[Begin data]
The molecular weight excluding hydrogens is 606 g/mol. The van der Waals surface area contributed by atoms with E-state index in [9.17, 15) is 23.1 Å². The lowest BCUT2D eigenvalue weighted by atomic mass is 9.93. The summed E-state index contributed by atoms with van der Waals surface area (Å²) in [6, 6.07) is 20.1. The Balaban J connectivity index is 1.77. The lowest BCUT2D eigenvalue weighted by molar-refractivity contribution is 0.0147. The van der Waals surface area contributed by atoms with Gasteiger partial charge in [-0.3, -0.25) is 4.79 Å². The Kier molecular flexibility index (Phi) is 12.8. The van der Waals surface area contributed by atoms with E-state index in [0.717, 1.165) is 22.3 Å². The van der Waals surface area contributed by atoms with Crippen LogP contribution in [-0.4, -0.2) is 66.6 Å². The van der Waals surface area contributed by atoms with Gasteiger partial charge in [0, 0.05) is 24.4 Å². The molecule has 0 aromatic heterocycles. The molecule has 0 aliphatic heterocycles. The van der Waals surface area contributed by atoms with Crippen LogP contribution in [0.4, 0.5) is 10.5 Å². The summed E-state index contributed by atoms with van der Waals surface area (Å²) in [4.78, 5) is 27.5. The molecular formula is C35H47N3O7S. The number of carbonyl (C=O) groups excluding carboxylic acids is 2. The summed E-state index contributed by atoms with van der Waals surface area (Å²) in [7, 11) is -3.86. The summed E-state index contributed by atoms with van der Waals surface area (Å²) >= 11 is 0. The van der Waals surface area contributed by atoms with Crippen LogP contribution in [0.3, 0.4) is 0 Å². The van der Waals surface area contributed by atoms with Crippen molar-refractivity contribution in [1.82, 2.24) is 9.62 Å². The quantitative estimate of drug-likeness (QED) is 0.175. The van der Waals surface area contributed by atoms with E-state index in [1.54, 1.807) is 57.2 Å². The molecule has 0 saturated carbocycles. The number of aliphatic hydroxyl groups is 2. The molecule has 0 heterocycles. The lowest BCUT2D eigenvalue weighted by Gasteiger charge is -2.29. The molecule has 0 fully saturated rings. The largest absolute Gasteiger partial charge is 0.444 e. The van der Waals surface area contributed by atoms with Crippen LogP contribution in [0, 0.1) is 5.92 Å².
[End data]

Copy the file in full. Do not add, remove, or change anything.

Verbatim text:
The molecular weight excluding hydrogens is 606 g/mol. The van der Waals surface area contributed by atoms with E-state index in [9.17, 15) is 23.1 Å². The lowest BCUT2D eigenvalue weighted by atomic mass is 9.93. The summed E-state index contributed by atoms with van der Waals surface area (Å²) in [6, 6.07) is 20.1. The Balaban J connectivity index is 1.77. The lowest BCUT2D eigenvalue weighted by molar-refractivity contribution is 0.0147. The van der Waals surface area contributed by atoms with Gasteiger partial charge in [-0.3, -0.25) is 4.79 Å². The Kier molecular flexibility index (Phi) is 12.8. The van der Waals surface area contributed by atoms with E-state index in [0.717, 1.165) is 22.3 Å². The van der Waals surface area contributed by atoms with Crippen LogP contribution in [-0.4, -0.2) is 66.6 Å². The van der Waals surface area contributed by atoms with Gasteiger partial charge in [0, 0.05) is 24.4 Å². The molecule has 0 aromatic heterocycles. The molecule has 0 aliphatic heterocycles. The van der Waals surface area contributed by atoms with Crippen LogP contribution in [0.4, 0.5) is 10.5 Å². The summed E-state index contributed by atoms with van der Waals surface area (Å²) in [4.78, 5) is 27.5. The molecular formula is C35H47N3O7S. The number of carbonyl (C=O) groups excluding carboxylic acids is 2. The summed E-state index contributed by atoms with van der Waals surface area (Å²) in [7, 11) is -3.86. The summed E-state index contributed by atoms with van der Waals surface area (Å²) >= 11 is 0. The van der Waals surface area contributed by atoms with Crippen LogP contribution in [0.3, 0.4) is 0 Å². The van der Waals surface area contributed by atoms with Crippen molar-refractivity contribution in [1.82, 2.24) is 9.62 Å². The quantitative estimate of drug-likeness (QED) is 0.175. The van der Waals surface area contributed by atoms with E-state index in [1.54, 1.807) is 57.2 Å². The molecule has 0 saturated carbocycles. The number of aliphatic hydroxyl groups is 2. The molecule has 0 heterocycles. The lowest BCUT2D eigenvalue weighted by Gasteiger charge is -2.29. The molecule has 0 fully saturated rings. The largest absolute Gasteiger partial charge is 0.444 e. The van der Waals surface area contributed by atoms with Crippen LogP contribution in [0, 0.1) is 5.92 Å².